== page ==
Although the F-22, as a platform, didn’t have any combat experience, the crews “had been preparing since Day One,” said the pilot, who asked not to be identified because of security concerns.
Early in the deployment, the F-22s trained with the F-15E Strike Eagles based in the area, until President Obama authorized the use of force against ISIS in Iraq in early August and the Strike Eagles’ operational tempo significantly ramped up.
“They were busy all through August and in to September, so [the F-22 unit] stopped participating. We were doing a lot of training with them prior to this time and we basically were on our own at that point, doing our own training in-house with the limited number of aircraft we had,” added the pilot.
The aircrews also had spent some six months leading up to the initial air campaign studying Syria’s surface-to-air missiles and aircraft. “We would try to generate all of our scenarios around those specific mission sets. … A lot of our training when we got in theater was focused specifically on countries we were concerned with: Iran and Syria,” he said.
Around June or July, “as things started heating up,” the F-22s also shifted from a daytime training schedule to a night flying schedule. “We weren’t sure what would happen, [and] it made sense for us to at least start preparing,” said the pilot.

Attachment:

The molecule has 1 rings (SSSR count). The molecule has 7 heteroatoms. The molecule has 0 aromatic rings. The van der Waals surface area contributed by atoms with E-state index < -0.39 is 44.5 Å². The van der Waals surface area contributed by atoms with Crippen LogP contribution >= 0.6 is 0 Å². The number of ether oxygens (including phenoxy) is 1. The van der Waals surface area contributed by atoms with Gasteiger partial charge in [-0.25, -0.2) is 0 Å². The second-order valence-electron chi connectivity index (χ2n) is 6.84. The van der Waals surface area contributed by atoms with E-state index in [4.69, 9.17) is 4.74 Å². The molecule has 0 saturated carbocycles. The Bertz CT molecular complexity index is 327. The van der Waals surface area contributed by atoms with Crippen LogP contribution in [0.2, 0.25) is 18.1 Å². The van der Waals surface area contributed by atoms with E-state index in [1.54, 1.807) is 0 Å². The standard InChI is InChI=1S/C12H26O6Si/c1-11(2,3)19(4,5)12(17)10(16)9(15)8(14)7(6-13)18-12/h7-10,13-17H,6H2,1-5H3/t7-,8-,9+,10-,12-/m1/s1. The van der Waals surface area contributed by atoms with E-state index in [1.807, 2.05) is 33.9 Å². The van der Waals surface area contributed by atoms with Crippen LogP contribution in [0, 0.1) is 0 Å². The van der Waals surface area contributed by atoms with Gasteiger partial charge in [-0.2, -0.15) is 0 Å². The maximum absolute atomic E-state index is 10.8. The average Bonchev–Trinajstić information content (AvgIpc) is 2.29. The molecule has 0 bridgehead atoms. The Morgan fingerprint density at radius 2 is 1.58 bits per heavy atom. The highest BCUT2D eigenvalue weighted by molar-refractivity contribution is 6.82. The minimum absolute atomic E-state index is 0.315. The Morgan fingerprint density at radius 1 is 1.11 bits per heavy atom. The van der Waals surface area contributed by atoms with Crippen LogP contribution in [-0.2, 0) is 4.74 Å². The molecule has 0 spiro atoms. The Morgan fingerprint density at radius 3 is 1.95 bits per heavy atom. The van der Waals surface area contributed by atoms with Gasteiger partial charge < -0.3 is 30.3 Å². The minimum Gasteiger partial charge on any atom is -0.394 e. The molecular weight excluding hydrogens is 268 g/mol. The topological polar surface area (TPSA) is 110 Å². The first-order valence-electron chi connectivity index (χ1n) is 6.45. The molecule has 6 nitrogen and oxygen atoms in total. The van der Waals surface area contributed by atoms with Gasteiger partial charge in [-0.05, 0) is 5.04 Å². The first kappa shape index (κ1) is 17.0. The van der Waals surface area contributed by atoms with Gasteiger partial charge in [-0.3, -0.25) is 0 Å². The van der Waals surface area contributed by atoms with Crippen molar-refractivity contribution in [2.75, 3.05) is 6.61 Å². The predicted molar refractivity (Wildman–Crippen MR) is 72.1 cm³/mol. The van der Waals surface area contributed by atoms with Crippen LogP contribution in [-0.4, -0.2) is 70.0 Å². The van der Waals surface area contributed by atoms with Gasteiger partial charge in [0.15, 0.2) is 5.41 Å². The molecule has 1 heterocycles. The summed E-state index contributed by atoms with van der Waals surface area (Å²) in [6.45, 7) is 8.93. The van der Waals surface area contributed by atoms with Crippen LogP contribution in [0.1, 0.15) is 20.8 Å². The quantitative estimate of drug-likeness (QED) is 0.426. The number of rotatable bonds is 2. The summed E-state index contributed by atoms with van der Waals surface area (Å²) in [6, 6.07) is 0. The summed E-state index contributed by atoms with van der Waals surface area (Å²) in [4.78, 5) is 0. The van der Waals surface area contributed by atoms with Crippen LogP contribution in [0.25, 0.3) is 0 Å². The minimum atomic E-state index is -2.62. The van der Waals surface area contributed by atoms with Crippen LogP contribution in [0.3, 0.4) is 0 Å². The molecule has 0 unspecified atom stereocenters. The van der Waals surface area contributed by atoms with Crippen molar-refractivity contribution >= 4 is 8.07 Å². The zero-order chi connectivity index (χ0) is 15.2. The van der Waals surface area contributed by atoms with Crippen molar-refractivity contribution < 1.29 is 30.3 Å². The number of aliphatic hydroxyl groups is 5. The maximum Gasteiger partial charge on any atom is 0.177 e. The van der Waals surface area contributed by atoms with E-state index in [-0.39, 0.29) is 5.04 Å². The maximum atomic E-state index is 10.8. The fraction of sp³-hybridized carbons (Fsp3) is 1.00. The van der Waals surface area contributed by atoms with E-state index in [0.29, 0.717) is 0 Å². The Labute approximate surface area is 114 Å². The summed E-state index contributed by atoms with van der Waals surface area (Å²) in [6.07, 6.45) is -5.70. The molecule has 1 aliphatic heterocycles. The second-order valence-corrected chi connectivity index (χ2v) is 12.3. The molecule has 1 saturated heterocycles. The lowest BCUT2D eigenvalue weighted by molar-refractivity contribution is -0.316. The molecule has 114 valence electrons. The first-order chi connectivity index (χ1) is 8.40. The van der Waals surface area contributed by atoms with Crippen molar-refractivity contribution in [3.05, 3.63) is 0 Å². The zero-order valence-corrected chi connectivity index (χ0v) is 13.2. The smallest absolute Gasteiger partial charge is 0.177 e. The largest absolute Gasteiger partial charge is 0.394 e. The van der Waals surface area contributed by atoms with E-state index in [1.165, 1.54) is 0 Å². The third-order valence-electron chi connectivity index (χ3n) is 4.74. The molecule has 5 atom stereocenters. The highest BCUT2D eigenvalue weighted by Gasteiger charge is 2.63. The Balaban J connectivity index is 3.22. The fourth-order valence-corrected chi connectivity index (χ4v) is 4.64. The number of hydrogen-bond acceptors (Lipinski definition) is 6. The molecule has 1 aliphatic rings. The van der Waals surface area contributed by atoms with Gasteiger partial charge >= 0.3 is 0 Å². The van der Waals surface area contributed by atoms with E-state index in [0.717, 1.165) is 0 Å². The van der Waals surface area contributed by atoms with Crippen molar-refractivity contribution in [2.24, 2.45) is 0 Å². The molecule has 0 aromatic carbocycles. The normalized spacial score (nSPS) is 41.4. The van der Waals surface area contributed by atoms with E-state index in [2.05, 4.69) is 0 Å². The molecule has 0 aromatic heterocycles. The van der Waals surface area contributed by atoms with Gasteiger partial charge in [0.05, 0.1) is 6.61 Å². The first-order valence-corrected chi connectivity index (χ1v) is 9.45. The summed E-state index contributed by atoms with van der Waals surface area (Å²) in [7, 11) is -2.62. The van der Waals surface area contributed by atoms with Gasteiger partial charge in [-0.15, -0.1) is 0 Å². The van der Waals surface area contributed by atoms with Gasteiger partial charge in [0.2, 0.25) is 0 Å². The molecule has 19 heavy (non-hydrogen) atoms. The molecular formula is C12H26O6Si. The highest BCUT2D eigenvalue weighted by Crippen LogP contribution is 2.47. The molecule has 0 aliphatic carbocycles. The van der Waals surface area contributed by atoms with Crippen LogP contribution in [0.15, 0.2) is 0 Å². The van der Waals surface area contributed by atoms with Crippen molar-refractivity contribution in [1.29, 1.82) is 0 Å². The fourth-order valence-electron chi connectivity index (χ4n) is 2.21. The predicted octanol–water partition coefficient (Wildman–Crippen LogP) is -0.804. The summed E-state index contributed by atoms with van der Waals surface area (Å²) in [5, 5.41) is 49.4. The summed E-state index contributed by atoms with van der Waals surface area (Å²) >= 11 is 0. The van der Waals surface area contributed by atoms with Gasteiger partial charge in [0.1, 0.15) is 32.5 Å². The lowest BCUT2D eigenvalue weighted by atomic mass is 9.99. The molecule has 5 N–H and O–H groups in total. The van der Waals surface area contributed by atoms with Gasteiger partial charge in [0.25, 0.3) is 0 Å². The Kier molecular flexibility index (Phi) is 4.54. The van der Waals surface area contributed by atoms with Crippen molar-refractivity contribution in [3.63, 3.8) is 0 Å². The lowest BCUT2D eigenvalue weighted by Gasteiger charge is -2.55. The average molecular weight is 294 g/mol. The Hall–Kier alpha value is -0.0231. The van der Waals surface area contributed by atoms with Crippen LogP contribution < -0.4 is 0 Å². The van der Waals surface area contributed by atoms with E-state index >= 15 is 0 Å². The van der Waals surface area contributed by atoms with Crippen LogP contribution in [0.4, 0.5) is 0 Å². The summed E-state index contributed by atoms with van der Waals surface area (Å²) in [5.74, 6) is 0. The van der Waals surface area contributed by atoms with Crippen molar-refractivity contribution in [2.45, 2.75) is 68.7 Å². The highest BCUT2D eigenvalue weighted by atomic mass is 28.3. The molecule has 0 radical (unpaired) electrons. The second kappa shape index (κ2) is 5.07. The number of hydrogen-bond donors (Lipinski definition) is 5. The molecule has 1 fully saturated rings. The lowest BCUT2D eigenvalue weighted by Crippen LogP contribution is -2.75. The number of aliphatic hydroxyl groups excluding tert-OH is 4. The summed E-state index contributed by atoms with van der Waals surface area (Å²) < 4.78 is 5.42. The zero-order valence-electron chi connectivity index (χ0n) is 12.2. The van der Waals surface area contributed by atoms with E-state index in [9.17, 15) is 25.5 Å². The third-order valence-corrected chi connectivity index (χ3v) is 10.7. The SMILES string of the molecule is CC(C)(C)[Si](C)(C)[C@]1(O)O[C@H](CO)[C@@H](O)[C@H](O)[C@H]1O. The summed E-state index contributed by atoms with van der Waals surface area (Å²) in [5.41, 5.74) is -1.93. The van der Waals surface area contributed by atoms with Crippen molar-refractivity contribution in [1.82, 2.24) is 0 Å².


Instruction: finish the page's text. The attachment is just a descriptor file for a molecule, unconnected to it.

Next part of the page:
The F-22s were one of three cells scheduled to launch around 9 p.m. Eastern Standard Time Sept. 22. The lead group included F-15Es, the second group consisted of partner aircraft, and the third included the Raptors, all from an undisclosed base in the region. Each cell was made up of four fighters and a tanker, said the pilot.
Anticipation was high and everyone wanted to be part of the historic event.
“The weapons folks don’t often get a chance to load live munitions on the F-22, so those guys were out there, very excited,” said the pilot. “We had four weapons crews total and three of the four were out there on the line. All of them wanted to be out there.”
There was supposed to be a five-minute separation between each of the cells, but the first F-15E had an engine malfunction on takeoff and had to execute a high-speed abort that ended up closing the runway for about 20 minutes, said the pilot.
“It’s a 1,200-mile drive to get from where we were to the target. It took a little over two hours to drive direct … to the target area and we had planned about 30 minutes of slop to allow for contingencies and various other things,” he said. “So we lost almost all of that [flexibility] on the ground before we even got airborne. … That was our biggest challenge out the door on the F-22 side, being the back end of the train as the front end is starting to have problems.”